That's a pretty ugly ingot, and I suspect Ford would be appalled :unsure:... Good thing I cast much more than I need, as this will require serious cleanup.




The beginning of a LOT of filing and scraping... 




Once I reached a clean surface, I started cold working to proper diameter and thickness.








This will do: 72mm wide, 74mm tall, and 5mm thick. I'll be upsetting the rim later on but keeping it with a shallow taper on the edge for the time being.




I finally started on the really hard part, the design.... this is hard for me (hence the glass of wine) because I'm not very good at drawing, but there's no other way to proceed... this will take a while before I end up with something I'm happy enough with to commit.


I have limited experience with "hon zogan" inlay techniques, so this will push me well beyond my comfort zone. Wish me good luck? :unsure:


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  • 3 weeks later...

Thank you both for your encouragement! Here's an update.


After settling on a design for the obverse side of the tsuba, and after practicing my background removal and inlay "skills", I decided it was time to finally break ground...


No pressure :P




And... no turning back. About five hours later:




I then cut out all of my inlays, here are a few of them (See here for details on my transfer method).




Yes, some of those are tiny. A little too tiny to be completely honest. Spoilers: I'm going to regret this. In fact, some were too tiny for me to cut with a jewelry saw (I'm sure it was possible, I just couldn't), so I carved a couple of them with a rotary tool instead:




Finally, I got started on the inlay work. First, the easiest one, the waning moon:




Next, I outlined all the remaining inlays on the tsuba's surface and raised the lip on their perimeters. Once this was done, I worked on background removal for each of them. Following the techniques I have seen, I hollowed out the backside of each inlay to reduce interference with any remaining high spot in my (definitely imperfect) background removal. I also curved each of them slightly such that setting them in place would end up pushing against the inlay walls, helping secure them.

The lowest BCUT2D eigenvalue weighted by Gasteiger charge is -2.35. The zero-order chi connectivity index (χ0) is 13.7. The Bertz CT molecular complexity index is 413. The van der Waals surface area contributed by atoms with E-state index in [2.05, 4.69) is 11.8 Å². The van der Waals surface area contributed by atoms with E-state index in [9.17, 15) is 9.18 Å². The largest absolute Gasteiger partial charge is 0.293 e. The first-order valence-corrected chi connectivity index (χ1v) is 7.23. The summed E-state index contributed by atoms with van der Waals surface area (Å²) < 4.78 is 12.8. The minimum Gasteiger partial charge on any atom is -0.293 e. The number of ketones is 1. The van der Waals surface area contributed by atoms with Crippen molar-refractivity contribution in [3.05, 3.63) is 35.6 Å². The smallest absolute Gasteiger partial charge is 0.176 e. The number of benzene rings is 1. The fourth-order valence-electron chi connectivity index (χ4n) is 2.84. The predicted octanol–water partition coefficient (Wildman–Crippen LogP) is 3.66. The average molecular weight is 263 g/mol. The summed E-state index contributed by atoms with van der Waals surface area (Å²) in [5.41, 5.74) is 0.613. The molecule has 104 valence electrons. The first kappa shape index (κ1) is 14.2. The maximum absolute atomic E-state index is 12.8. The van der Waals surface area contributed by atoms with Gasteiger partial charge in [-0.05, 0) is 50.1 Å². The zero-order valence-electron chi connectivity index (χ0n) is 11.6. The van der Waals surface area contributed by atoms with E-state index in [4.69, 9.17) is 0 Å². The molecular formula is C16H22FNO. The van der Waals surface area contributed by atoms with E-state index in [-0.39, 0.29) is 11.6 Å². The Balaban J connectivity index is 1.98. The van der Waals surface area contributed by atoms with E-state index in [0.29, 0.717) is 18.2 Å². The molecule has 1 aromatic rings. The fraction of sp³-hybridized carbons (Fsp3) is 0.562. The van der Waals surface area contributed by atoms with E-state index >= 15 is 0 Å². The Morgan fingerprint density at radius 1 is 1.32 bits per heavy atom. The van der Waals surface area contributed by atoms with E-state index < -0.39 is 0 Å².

After many hours of work (14 in total -- yes I'm keeping a tally), I managed to complete all the remaining pieces:




You can't easily tell from this photo, but the perimeters of the inlays actually look pretty bad. I tried for a long time to get back to a clean background, but the tiny inlays created several equally tiny and nearly enclosed areas that were just beyond my skills to clean up. Obstination would have jeopardized the whole piece and so I reluctantly gave in to the reality that I would have to texture the background in order to hide my crimes.


I first did some light carving on the bamboo, so it wouldn't look so flat, then I began texturing.


I gave it my best shot. It's not quite what I was thinking originally, but it's really growing on me. Ultimately I know that this is the best that I was able to give to this piece. I hope to improve beyond this in the future, but for now, I am satisfied.




In truth, I am secretly hoping that patination will improve how the whole piece blends together... At least I won't have to experiment with homemade recipes, as I was able to get my hands on the real thing... the fabled rokushō! (from Reactive Metals -- there is a thread from 2014 that mentions that they were not responsive back then, but I had no issue getting my order through).




Of course, before that happens, I still have the reverse side to do... :unsure:


Stay tuned? :)